Serendip is an independent site partnering with faculty at multiple colleges and universities around the world. Happy exploring!

12Sept2012Vision1: Noticing "Colored Amazons"

ishin's picture

Gross makes an observation in the introduction of Colored Amazons that's stuck with me as I read about these cases and their history.  "For most [of these women], their criminal records serve as the only documentation of their lives." (pg.4-5)  It strikes me in a way that I cannot shake.  We, after all, live in a time where we are constantly anxious of the legacy we may leave--may it be by the "greatness" or change we want to bestow on the world, or even by becoming paranoid over the paper-trail we leave on the internet.  In other words, we understand that we have a history and constantly think about it.

These women, however, would have almost never existed.  They were given no birth certificates, no social security code, no formal identification of any kind was given to them when they were first born to let us know that they were born and continued to lead lives.  Instead, we were close to not acknowledging their presence on this earth and to being blind at their imprint on the world.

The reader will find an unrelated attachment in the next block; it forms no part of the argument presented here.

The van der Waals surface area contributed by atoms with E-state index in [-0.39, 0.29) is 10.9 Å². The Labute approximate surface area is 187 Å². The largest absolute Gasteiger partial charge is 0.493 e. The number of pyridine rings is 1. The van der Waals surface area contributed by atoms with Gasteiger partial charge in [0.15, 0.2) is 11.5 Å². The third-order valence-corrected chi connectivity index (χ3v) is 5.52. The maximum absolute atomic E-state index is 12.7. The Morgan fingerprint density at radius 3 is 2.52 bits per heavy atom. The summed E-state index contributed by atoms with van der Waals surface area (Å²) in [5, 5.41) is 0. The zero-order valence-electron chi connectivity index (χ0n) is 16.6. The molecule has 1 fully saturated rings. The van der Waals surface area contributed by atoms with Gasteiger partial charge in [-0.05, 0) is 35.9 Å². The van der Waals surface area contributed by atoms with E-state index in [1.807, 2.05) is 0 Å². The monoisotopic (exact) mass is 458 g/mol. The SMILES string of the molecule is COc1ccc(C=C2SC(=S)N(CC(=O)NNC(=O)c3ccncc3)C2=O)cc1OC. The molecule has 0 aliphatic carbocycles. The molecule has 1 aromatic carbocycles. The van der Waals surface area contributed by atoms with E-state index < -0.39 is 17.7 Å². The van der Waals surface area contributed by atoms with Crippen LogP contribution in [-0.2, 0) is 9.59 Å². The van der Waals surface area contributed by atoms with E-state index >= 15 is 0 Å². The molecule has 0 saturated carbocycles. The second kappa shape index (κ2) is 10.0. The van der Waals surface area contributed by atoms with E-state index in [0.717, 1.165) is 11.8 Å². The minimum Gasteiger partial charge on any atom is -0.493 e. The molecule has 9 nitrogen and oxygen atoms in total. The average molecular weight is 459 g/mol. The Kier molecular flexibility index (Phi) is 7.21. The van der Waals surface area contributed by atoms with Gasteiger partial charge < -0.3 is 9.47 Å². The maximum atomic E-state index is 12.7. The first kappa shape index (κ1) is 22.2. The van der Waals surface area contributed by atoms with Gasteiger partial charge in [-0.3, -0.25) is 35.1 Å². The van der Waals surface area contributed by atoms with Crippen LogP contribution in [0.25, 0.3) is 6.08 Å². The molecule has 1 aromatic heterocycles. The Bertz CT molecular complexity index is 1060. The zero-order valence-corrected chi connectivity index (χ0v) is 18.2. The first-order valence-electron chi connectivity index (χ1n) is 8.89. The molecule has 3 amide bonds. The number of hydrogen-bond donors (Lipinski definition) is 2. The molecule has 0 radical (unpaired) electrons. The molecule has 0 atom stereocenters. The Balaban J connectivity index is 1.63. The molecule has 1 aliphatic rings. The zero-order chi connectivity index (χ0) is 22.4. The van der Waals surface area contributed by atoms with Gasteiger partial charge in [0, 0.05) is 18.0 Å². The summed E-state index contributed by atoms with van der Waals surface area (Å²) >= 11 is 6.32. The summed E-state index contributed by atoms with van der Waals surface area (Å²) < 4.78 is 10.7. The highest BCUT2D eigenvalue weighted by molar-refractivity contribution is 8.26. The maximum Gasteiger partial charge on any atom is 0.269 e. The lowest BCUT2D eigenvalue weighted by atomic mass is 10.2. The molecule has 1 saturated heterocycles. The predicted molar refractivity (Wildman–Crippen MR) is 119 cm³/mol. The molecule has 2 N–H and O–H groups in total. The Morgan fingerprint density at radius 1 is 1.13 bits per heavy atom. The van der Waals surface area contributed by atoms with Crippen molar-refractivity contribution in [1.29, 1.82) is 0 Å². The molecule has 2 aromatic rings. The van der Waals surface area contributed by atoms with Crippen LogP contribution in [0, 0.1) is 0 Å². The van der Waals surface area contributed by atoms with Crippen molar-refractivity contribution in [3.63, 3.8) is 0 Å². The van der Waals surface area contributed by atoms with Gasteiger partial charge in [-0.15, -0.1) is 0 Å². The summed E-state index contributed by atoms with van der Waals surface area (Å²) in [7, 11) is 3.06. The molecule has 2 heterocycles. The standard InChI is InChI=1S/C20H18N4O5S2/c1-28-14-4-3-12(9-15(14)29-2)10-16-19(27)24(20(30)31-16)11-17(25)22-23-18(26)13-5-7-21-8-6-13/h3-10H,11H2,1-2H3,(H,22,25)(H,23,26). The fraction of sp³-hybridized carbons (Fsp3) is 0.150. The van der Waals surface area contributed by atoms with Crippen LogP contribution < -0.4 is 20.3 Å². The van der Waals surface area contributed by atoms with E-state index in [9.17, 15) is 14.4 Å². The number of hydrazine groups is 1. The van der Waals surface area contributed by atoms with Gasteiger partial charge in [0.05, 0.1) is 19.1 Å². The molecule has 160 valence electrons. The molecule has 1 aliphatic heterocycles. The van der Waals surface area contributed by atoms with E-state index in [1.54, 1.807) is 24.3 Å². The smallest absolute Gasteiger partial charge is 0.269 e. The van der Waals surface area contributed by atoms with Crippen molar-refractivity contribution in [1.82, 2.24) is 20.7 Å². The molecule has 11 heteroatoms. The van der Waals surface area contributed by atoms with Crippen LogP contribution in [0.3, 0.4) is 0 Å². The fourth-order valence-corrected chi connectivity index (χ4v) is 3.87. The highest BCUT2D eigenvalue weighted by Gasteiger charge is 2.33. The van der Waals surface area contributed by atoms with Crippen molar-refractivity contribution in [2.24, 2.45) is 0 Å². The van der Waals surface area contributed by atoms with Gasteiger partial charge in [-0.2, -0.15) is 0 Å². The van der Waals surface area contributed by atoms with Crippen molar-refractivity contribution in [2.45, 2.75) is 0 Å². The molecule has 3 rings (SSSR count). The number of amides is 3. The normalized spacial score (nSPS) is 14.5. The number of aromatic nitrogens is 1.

This gets to me for two reasons: one, to imagine living a life with a lack of "identity" seems surreal to us now. (see above). Two, the only time these women were "looked" at was when they were committing crimes.  As put by Gross, "Because of their concentration in domestic service fields, when they committed a crime they were generally witnesses around willing to testify against them." (pg.34)  All of this is to say that these women were thought of as someone or something to dismiss.  As something to ignore and not lay eyes on.  The only times they were worth looking at was when they were out of line, not partaking in their duties, and were not being obedient pieces of property.

The more obvious lesson to me when reading this is how we only tend to see people when it suits our needs.  These women who committed crimes may as well not have existed if it weren't for their wrong doings.  What's more, if we think about it in terms of how we should bear witness to the women incarcerated now, it makes us wonder about much more we should try to see when looking at them in their most dire of times.  Not only to see them more holistically as a person, but also because they deserve more than their documented crimes to be their trace in history.